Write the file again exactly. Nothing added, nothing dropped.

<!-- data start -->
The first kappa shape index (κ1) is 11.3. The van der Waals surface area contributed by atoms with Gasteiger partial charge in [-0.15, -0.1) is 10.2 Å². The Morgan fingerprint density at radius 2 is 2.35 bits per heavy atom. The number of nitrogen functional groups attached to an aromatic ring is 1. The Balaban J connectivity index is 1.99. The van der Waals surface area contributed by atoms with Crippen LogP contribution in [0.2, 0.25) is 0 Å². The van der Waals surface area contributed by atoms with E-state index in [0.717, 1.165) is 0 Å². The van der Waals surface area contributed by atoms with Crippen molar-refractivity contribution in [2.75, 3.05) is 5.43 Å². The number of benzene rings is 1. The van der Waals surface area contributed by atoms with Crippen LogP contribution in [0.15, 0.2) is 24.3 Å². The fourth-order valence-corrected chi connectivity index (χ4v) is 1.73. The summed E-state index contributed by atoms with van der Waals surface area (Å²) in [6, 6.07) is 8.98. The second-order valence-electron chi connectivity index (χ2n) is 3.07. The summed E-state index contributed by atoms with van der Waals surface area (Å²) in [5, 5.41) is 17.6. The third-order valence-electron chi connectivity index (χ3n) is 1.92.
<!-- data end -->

The first kappa shape index (κ1) is 11.3. The van der Waals surface area contributed by atoms with Gasteiger partial charge in [-0.15, -0.1) is 10.2 Å². The Morgan fingerprint density at radius 2 is 2.35 bits per heavy atom. The number of nitrogen functional groups attached to an aromatic ring is 1. The Balaban J connectivity index is 1.99. The van der Waals surface area contributed by atoms with Crippen LogP contribution in [0.2, 0.25) is 0 Å². The van der Waals surface area contributed by atoms with E-state index in [0.717, 1.165) is 0 Å². The van der Waals surface area contributed by atoms with Crippen molar-refractivity contribution in [2.75, 3.05) is 5.43 Å². The number of benzene rings is 1. The van der Waals surface area contributed by atoms with Crippen LogP contribution in [0.15, 0.2) is 24.3 Å². The fourth-order valence-corrected chi connectivity index (χ4v) is 1.73. The summed E-state index contributed by atoms with van der Waals surface area (Å²) in [6, 6.07) is 8.98. The second-order valence-electron chi connectivity index (χ2n) is 3.07. The summed E-state index contributed by atoms with van der Waals surface area (Å²) in [5, 5.41) is 17.6. The third-order valence-electron chi connectivity index (χ3n) is 1.92.